In total, Kaitlin went through five abdominal surgeries before she was released from the hospital on Jan. 24. Skinner was encouraged that Kaitlin encountered few complications post-surgery. He advised her to minimize foods high in sugar, like her favorite soda Mountain Dew, to prevent dumping syndrome, a sickness caused by too much sugar dumping into the small intestine that affects gastric bypass and Whipple surgery patients. The long-legged middle schooler has adjusted to her new diet constraints, avoiding Taco Bell, a restaurant she once loved.

 

"She loves sweets, but now with the modifications, she knows her limits," Kathy Caldwell, Kaitlin's mom, said. "It amazes me, because she won't touch it."

 

With her turquoise braces and narrow framed glasses, pre-teen Kaitlin will get a fresh start at a new school in Middlesboro later this month. She is trying out for the the basketball team. A scar on her abdomen is the only visible sign of the accident. Kathy Caldwell hopes her daughter will remember the diligence and team work of the doctors who put her stomach back together when she looks at the scar.

 

"I laugh when people say she didn't get hurt real bad. I don't want her to be ashamed of that scar. That's your scar — a testament to what you've been through," Kathy Caldwell said.

 

Kathy Caldwell said she tells everyone she knows about the high level of care she received from Skinner and the multidisciplinary team. She feels grateful her family was sent to UK HealthCare after the accident.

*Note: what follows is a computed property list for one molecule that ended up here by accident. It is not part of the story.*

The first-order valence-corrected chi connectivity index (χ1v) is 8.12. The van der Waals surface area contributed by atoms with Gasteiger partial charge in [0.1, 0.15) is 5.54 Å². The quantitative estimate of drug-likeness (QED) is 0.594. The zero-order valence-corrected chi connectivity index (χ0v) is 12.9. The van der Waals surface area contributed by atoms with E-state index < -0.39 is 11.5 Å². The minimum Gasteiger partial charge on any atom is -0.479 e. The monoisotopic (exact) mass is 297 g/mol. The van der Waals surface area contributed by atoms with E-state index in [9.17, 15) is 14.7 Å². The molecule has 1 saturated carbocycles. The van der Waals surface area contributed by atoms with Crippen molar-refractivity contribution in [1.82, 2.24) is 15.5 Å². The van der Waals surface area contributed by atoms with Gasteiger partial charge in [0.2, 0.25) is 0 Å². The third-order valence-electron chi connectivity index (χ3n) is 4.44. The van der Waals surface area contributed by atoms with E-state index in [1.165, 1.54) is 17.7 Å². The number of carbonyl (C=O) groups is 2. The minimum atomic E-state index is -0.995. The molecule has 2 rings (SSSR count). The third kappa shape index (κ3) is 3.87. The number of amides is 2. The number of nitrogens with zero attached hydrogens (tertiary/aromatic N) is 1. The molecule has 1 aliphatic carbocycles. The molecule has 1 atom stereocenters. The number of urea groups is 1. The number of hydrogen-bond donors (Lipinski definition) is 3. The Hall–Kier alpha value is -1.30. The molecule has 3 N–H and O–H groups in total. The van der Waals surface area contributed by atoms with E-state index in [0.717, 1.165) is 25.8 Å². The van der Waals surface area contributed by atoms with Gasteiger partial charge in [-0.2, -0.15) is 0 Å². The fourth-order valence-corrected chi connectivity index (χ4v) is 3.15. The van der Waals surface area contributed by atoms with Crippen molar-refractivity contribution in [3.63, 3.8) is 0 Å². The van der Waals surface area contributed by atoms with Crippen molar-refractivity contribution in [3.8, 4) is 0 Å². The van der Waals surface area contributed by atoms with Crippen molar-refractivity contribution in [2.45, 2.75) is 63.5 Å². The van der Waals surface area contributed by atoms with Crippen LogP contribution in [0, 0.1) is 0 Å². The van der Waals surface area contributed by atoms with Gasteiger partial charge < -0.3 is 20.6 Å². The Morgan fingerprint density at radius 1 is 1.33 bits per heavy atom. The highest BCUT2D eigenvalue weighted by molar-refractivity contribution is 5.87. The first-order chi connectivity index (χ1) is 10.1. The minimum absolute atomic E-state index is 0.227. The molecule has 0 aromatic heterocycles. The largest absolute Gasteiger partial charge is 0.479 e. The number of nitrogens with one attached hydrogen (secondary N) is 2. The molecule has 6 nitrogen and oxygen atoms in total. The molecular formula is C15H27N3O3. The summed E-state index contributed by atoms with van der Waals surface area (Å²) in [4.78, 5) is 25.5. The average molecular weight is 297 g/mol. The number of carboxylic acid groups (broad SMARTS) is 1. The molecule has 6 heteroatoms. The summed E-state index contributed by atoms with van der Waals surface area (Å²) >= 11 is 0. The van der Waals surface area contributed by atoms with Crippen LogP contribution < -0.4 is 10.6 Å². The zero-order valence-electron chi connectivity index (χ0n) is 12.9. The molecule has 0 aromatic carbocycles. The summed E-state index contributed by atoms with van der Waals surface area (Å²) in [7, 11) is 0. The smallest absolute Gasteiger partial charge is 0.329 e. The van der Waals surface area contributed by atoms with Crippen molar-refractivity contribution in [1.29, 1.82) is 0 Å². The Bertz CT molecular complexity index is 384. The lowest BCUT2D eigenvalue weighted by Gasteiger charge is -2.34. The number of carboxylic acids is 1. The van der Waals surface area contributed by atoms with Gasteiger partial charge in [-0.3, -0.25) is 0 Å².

"We knew the Lord would always put good people in our path for our good," she said. "They were just so good to us."

 

MEDIA CONTACT: Elizabeth Adams, elizabethadams@uky.edu

kaitlin.jpgkaitlin_in_hospital.jpg
August
 
 
 
 
 
 
1
 
Sat
2
 
Sun
3
 
Mon
4
 
Tue
5
 
Wed
6
 
Thu
7
Curator Tour
Fri
8
 
Sat
9
 
Sun
10
 
Mon
11
 
Tue
12
 
Wed
13
 
Thu
14
 
Fri
15
 
Sat
16
 
Sun
17
 
Mon
18
We Are UK
Tue
19
 
Wed
20
 
Thu
21
Parent and Families Reception
Fri
22
K Team Meeting: K Week Overview
Big Blue U
Campus Ruckus
Getting Around Campus and Beyond
Sat
23
The Late Night Film Series Presents - Fast and Furious 7
K Team Meeting: Lunch and Campus Tour
UK Lex-Mart
Pedalpalooza
Bowman's Bash
Sun
24
Bowman's Bash
K Team Meeting: Dinner with Your K Team
Kentucky at Kroger
Mon
25
K Team Meeting: Common Reading Experience Discussion
Bicycle-Friendly Lexington
Tue
26
First Day of Classes
Don't Steal Bikes, Bro
Understanding Lexington's Bicycle Facilities
First Day of Classes
Wildcat Wellness Meditation
Wed
27
The Late Night Film Series Presents - The Wind Rises
The Late Night Film Series Presents - Avengers: Age of Ultron
Adjusting to College
Wildcat Wellness - Yoga for Relaxation
Painting and Mocktails
Terrace Time Out at the Hilary J. Boone Center
Thu
28
The Late Night Film Series Presents - Divergent
The Late Night Film Series Presents - Ex Machina
Wildcat Block Watch
Chapel Talk: Faith and Science in an Evolving World
Royalty Showcase
Fri
29
 
Sat
30
 
Sun
31
Wildcat Wellness Expressions - Inspiration Object
UK Mock Trial Informational Meeting
Mon
 
 
 
 
 

Fri, 08/28/2015

Mon, 08/31/2015

Reset Page